Transforming employee assistance programmes for efficacy

09 March 2016 Liane McGowan, Happy Monday
Liane McGowan, Happiness Guru and Founder of Happy Monday.

Liane McGowan, Happiness Guru and Founder of Happy Monday.

Employee wellness has become synonymous with medical aid health drives and a few annual engagement opportunities. While those activities certainly have their place in employee engagement, their benefits are limited by a singular, compartmentalised focus, and a once-off “be happy” command. Humans are complex, intricate beings. Once management teams fully grasp this, true engagement, wellness and workplace happiness can be achieved.

The current Employee Assistance Programme (EAP), which offers counselling to employees that are experiencing personal problems, attempts to fill the “mental wellness” gap in employee health, but it is simply not effective. This is the model that most wellness providers utilise to engage employees, but workplace (and Monday) blues, infighting, low productivity and high staff turnover are giving a clear message; the business world and those that drive it (the employees) are in desperate need of something new.

Although most employee assistance programmes date back to the 1960s, the current EAP model was developed between the 70s and 80s, and has been the standard basis for all present-day employee programmes in corporate South Africa since. Over the past decade, however, the success of the EAP been questioned, with various apt criticisms arising. Resultantly, a path has been forged for a new and more beneficial, proactive approach to employee wellness to develop. While the EAP still exists as the benchmark for employee wellness in South Africa, it is no longer enough and should certainly not be considered the way forward when it comes to implementing effective campaigns.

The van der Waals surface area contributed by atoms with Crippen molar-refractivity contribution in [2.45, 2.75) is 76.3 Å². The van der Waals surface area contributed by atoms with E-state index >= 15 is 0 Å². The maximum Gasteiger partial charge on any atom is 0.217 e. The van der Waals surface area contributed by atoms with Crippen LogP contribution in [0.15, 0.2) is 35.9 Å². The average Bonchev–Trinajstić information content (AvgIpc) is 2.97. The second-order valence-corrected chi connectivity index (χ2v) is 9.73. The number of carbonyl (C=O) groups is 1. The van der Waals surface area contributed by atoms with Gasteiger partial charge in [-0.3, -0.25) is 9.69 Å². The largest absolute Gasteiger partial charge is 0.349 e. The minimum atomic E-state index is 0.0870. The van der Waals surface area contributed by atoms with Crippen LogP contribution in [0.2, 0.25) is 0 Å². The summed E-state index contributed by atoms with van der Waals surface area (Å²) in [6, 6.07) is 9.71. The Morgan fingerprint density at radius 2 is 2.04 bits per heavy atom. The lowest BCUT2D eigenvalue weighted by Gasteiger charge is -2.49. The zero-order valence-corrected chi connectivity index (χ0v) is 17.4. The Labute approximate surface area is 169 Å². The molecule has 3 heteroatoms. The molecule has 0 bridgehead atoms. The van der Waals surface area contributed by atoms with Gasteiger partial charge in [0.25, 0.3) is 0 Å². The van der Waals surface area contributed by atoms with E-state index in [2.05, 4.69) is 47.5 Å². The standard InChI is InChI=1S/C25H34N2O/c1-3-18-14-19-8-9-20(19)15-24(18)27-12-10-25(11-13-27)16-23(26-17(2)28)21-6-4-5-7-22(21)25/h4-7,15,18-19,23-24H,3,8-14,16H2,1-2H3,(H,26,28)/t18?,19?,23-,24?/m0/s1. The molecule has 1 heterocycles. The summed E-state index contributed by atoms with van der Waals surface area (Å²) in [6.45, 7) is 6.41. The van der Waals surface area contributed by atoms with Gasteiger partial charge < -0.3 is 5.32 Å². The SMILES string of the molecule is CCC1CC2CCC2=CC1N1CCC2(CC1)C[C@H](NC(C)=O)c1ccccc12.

One of the concerns raised about the EAP is that it is too reactive. Employers or counsellors are not incentivised to drive uptake, or proactively check-in on employee wellness; they simply wait for problems to arise and try to resolve issues after the fact. In certain instances, where employees are struggling with substance abuse, for example, they do not trust the EAP counsellors as they believe revealing their struggles will lead to their constructive dismissal. These programmes also offer nothing new to inspire employees, resulting in low levels of compliance and low utilisation level; meaning that the return on investment and the return on objectives are non-existent.

The key is to develop programmes that follow the principles of an Holistic Wellness Initiative (HWI), and to do so consistently throughout the year. The HWI was developed by Inside Active and Happy Monday CC, to meet the need for a proactive and successful approach to employee wellness. It is no longer good enough to provide access to physical wellness benefits and disregard the far more important need for a fully mentally and physically functioning South African workforce.

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